I did an intervention with Bob and his wife, and as a result they both became much happier and grew much closer to each other. Bob was an intensely intellectual person, and it was most fulfilling to see his soul begin to wake up as he felt my love for him.
But then they went home, and Bob’s emotional progress seemed to stall. I recommended that he attend a Real Love group that met at a place more than two hours from his home, but he said, “Oh, that’s just too far to go.”
“Depends on what your happiness is worth,” I said.
“That’s a lot to ask.”
“I’m not asking,” I said. “Your growth is slowing down, and you asked me what you could do. I’m just answering your question, not asking you to do anything.”
He went to the group and wrote me a couple of days later: “I went to the group, and I met this guy who is amazing. He understands feelings and truth telling. He has passions about nature and music. He’s special. He’s been in Real Love just for a few months—not at long as I have—but he’s really applied himself. His family has really changed. They have family meetings where they sit together and actually hug. He's open and sensitive—a true miracle. I'm gonna stay close to this guy and steal his secrets!”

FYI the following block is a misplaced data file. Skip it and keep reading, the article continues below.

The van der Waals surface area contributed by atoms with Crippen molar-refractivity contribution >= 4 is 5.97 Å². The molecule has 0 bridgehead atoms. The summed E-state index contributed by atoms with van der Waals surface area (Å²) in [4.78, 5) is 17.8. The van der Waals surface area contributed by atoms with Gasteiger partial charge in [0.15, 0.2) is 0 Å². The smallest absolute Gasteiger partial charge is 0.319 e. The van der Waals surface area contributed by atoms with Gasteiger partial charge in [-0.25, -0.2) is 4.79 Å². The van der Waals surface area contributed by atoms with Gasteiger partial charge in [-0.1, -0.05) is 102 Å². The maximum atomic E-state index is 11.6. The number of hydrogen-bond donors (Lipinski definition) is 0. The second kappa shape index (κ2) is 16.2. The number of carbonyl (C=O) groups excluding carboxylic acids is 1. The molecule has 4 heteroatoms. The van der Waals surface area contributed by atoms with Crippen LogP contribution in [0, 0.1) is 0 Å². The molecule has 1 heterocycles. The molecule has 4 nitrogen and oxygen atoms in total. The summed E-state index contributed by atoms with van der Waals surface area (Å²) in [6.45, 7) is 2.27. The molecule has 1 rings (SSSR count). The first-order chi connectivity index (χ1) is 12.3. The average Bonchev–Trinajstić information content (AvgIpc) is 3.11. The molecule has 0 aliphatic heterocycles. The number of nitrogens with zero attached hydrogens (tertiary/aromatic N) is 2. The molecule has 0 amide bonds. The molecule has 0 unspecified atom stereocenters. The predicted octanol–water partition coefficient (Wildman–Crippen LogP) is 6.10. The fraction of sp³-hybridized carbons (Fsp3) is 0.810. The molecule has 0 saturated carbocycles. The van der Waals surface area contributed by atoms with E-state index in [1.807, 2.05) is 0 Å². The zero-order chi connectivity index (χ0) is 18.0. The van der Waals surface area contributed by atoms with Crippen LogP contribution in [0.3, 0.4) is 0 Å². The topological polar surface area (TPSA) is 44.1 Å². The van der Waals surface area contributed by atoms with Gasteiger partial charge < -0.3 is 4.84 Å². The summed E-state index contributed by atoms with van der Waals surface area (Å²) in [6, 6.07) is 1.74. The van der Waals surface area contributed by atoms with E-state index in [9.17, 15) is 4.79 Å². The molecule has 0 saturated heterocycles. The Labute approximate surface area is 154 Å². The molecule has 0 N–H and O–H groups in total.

We can’t do Real Love alone. We need each other. We need people to love us. We need other people with whom to practice loving. Loving is a team sport. Play the game.
Learn how to truly love others and give them what they need.